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It's time for Bowden to retire
A Times Editorial
Published December 20, 2007
After 373 career victories, Bobby Bowden has nothing left to prove.
After national championships and Heisman Trophy winners and too many comebacks to count, the memories of Florida State coach Bobby Bowden patrolling the sidelines will always be heartwarming. But such affection should not cloud reality. It is time to honor his extraordinary dedication to the university and celebrate his historic accomplishments. It is time for Bowden to retire.
It's not the end of the record string of Top 5 final rankings fading with time or the slide from national title games to the Music City Bowl. It's some two dozen players being suspended from the team because of academic misconduct. It's appearing increasingly out of touch at 78 years old while padding the career victory total at the expense of a remarkable legacy and a dignified exit.
Bowden built Florida State football from the ground up. In an era of programmed coaches who switch jobs like socks, he has stayed put for 32 seasons and still says "Hey, buddy" to anybody who walks up. He made it possible for FSU's gorgeous stadium and classroom complex to become a reality. To many, Bobby Bowden is the face of Florida State.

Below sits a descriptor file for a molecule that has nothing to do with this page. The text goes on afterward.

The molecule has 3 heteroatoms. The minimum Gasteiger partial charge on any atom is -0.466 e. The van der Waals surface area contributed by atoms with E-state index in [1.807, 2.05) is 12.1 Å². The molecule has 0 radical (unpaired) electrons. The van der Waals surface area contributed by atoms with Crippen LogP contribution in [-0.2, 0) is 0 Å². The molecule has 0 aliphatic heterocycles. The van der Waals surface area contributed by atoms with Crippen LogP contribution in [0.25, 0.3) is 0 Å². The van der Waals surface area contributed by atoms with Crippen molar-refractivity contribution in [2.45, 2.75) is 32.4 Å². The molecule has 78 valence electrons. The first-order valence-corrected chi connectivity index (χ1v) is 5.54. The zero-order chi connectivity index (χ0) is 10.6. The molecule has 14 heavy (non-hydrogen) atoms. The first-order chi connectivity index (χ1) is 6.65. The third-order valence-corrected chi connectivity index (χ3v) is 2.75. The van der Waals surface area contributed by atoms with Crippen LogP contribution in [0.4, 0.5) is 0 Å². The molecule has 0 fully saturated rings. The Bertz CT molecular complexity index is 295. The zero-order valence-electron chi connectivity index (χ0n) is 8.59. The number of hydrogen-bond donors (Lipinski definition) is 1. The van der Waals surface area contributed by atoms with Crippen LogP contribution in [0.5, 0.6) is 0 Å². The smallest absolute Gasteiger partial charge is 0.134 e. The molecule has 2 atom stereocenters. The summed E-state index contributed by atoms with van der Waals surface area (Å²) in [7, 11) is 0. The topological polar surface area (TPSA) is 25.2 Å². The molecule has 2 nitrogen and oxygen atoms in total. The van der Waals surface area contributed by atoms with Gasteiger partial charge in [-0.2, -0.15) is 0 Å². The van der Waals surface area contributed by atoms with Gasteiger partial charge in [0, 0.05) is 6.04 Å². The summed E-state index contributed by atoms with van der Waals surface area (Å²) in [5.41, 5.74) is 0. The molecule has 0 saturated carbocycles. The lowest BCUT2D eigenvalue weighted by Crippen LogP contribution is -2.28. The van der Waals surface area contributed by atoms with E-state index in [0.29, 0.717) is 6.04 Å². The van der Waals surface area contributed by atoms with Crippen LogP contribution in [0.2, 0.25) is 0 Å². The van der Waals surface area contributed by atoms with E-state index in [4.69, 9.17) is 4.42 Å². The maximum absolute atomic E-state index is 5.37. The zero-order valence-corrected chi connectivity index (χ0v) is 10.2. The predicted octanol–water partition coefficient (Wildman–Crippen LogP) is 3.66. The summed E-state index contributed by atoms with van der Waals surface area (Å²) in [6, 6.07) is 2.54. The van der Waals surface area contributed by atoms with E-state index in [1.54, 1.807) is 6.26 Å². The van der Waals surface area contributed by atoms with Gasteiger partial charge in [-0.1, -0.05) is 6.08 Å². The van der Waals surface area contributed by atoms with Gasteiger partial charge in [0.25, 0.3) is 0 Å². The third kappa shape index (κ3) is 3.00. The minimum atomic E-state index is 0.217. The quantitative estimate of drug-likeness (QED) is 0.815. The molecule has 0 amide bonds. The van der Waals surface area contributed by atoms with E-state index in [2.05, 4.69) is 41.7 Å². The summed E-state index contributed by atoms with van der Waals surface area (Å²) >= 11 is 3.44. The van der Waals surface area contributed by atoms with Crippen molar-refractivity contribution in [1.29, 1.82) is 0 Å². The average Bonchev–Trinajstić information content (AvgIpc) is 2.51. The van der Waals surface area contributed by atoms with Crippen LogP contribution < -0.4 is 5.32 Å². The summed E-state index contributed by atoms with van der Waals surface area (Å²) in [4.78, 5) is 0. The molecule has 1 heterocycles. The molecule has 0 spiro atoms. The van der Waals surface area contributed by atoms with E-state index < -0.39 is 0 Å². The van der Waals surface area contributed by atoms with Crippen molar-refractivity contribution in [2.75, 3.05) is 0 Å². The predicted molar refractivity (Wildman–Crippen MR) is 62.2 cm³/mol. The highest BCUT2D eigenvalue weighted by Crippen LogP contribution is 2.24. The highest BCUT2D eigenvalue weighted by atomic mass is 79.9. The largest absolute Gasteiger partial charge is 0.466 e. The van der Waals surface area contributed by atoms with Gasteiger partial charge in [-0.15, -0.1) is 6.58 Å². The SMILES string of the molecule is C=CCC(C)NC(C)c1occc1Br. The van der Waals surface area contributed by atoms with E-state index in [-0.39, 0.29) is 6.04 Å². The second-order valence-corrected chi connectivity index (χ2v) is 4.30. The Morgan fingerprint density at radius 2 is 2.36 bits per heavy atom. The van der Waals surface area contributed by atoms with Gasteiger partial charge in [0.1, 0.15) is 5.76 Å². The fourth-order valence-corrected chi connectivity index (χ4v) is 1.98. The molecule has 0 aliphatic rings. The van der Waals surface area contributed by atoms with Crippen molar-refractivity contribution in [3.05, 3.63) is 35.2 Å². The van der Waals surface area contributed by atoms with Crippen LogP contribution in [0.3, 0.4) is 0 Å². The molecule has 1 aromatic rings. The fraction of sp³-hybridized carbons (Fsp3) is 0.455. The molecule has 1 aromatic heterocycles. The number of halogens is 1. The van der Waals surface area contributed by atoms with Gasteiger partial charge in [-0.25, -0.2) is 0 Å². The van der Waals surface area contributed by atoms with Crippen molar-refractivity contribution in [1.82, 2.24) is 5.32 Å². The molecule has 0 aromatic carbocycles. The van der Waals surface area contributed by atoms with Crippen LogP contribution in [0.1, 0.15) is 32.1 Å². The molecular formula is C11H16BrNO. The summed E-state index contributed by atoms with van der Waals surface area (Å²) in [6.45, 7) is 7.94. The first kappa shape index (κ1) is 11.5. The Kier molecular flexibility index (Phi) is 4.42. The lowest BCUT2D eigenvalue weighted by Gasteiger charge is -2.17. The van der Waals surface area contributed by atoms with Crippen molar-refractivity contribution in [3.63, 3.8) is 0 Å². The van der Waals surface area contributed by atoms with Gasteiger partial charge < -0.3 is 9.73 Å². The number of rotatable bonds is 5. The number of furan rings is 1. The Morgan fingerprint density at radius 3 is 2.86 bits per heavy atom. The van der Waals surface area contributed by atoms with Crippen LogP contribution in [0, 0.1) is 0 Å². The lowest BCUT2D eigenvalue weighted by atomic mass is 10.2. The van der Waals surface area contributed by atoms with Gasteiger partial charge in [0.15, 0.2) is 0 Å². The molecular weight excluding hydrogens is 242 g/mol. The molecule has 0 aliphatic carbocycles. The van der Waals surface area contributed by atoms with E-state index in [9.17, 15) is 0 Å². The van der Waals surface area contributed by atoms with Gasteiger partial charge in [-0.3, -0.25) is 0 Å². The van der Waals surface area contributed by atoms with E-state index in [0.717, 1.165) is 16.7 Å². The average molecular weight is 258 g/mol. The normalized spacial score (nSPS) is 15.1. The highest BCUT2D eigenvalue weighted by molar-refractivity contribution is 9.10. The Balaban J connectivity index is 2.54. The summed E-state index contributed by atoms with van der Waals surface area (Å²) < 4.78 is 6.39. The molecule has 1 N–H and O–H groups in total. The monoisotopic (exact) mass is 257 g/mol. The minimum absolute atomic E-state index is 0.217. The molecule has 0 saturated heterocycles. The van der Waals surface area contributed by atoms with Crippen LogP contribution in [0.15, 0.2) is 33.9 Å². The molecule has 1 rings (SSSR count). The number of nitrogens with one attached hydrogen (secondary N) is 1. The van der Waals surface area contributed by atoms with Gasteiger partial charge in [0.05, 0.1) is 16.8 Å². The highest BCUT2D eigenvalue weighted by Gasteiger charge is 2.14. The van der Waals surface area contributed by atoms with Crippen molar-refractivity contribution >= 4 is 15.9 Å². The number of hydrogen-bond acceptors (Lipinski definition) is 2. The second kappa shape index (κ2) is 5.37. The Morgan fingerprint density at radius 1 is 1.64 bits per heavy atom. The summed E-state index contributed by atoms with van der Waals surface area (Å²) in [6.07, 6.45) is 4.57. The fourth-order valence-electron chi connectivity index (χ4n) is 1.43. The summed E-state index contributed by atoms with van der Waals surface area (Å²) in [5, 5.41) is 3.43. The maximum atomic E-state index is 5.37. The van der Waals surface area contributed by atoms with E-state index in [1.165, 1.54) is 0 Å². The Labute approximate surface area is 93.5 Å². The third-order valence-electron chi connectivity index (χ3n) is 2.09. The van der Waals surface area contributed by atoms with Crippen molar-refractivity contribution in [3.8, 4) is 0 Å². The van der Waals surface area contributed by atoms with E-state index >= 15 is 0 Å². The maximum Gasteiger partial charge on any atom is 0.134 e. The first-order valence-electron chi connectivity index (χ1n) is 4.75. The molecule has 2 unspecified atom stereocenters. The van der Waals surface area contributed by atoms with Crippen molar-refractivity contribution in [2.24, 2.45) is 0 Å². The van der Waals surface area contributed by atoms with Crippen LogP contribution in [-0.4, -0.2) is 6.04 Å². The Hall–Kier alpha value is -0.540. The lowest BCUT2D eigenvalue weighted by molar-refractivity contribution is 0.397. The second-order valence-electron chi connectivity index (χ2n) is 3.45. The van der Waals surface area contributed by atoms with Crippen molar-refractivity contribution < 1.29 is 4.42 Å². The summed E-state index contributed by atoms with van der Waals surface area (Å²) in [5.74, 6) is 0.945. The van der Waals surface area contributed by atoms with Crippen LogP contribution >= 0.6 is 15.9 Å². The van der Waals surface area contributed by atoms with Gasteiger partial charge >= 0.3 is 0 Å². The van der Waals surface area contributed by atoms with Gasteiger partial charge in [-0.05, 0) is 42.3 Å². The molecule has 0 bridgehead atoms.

But discipline off the field and academic rigor in the classroom have never been Bowden's strong suit. There's even the "Deion" rule in Florida, which requires college athletes stay in good academic standing and take exams to play in postseason games. The rule is named for star FSU cornerback Deion Sanders, who apparently quit going to class in his final season, skipped exams and still played in the 1989 Sugar Bowl. Then as now, Bowden didn't know until afterward. Those sorts of blemishes were easier for many fans to overlook in the glory days, but there is no sugarcoating it now. A near record for the simultaneous suspensions of players is embarrassing for the legendary coach and the university.
It's understandable that FSU president T.K. Wetherell has tried to engineer a graceful exit for Bowden, publicly insisting the coach can stay as long as he wants while avoiding another long-term contract. Wetherell once played for Bowden and ensured FSU got the money for the stadium renovation when he was state House speaker. But the arrangement designating assistant Jimbo Fisher as head-coach-in-waiting is an awkward delay of the inevitable. It also blurs the lines of responsibility for the integrity of the program.
It is never easy to follow a legend, particularly one as genuine and likeable as Bowden. But the next Florida State football coach has to do more than win. He has to restore a sense of priorities and accountability. As long as big-time college football plays the charade of student/athlete, more attention has to be paid to the student side of the equation. Rampant cheating and other academic shortcomings tarnish not only the football program but a university eager to raise its academic standing.
Bowden's place in the record books and the hearts of Seminole fans is secure. His bronze statue stands outside the stadium, and his three-story stained glass image watches over adoring fans. After 373 career victories, there is nothing left to prove. The coach's friends in Tallahassee are too close to suggest he needs to retire now. But it needs to be said with admiration and firmness.